By Kevin Canessa Jr.
At first, it cost the guy $100 per visit. Then, as the weeks went by, a $20 on the doctor’s desk was more than enough to get him to write a prescription for whatever it was he wanted. It was 2006, and he had complete access to a physician who “retired” from his practice years earlier — and who wanted to just make a quick buck or a thousand.
It was narcotic pain killers he wrote the prescriptions for each week, probably for hundreds of people.Appointments weren’t necessary — and most of the time, there was a line of people waiting to get from the reception area back to see the doctor.
Most of the time, for this man, it was a wait for Vicodin. The doctor let the patient tell him how many pills for which he should write the script.
While he was a willing participant — and was fully to blame for the mess he got himself into — the ease by which it all came for this guy was staggering. Perhaps things have changed since, but all he had to do was take a 30-minute drive to West New York to legally feed his addiction to pain killers.
And a doctor who took an oath to “Do No Harm” made it so easy.
Never did he need a “dealer.” A “hook-up” wasn’t required. It was as simple as going to get antibiotics and a cough syrup for an upper-respiratory infection.
Fortunately, this man’s addiction didn’t last long — it lasted six months, relatively brief, all things considered. But for so many others, the addiction lasts so much longer and often, there appears to be no help in sight.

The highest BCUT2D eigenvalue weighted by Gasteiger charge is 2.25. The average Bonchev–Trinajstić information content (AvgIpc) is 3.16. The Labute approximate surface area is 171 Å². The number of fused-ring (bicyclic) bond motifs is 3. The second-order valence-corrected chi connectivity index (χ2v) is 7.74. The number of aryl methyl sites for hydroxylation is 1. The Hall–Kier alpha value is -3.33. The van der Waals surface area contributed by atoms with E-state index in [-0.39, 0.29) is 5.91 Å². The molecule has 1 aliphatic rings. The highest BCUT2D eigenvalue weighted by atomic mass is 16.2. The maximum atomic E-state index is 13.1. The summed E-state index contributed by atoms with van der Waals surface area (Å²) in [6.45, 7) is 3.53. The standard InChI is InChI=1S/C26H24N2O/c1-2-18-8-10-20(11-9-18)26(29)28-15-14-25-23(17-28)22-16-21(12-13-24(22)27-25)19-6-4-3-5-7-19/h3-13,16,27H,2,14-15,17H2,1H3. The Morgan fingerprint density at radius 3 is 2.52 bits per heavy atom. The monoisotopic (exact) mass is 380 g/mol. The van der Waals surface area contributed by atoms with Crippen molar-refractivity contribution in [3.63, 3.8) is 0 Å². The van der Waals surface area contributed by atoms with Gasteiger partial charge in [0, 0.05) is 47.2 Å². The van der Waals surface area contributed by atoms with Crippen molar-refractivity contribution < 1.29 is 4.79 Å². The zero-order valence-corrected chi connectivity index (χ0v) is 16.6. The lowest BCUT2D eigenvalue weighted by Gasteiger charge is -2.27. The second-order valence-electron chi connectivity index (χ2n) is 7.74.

Fortunately, we live in a state where help is easily available. He’s done very little good in his seven-plus years as governor, but Chris Christie has left a good legacy when it comes to the treatment of addicts. In fact, it’s fair to say he leads the way in the nation in that regard. Don’t believe it? You mustn’t watch much TV.
But now comes word there could be cuts to addiction funding — and mental-health funding (the two often go hand-in-hand) — from Washington, D.C.
The timing couldn’t be worse.
One only needs to read the pages of this newspaper to see just how bad the addiction crisis is locally and nationally. In the police blotters, it seems every single week there are people being arrested on heroin-possession charges. Occasionally, we read about NARCAN saves, when police officers, EMTs and firefighters save someone from an overdose. Even worse, we far too often see obituaries for young people and old who have lost their lives to addiction.
This isn’t the time to be cutting help for addiction — it’s quite the opposite. And hopefully, someone, somewhere, will get that sense and reverse the proposal to cut federal funding.
Why do I care so much? In addition to having lost several relatives to addiction, that guy who used to go to West New York to get his painkillers for $20 a script?
That was me.
Odds & ends
Sadness for QPHS students
• I can’t help but feel sadness for the kids at Queen of Peace High School who will have to complete their high school careers at other schools now that the place is closing at the end of next month.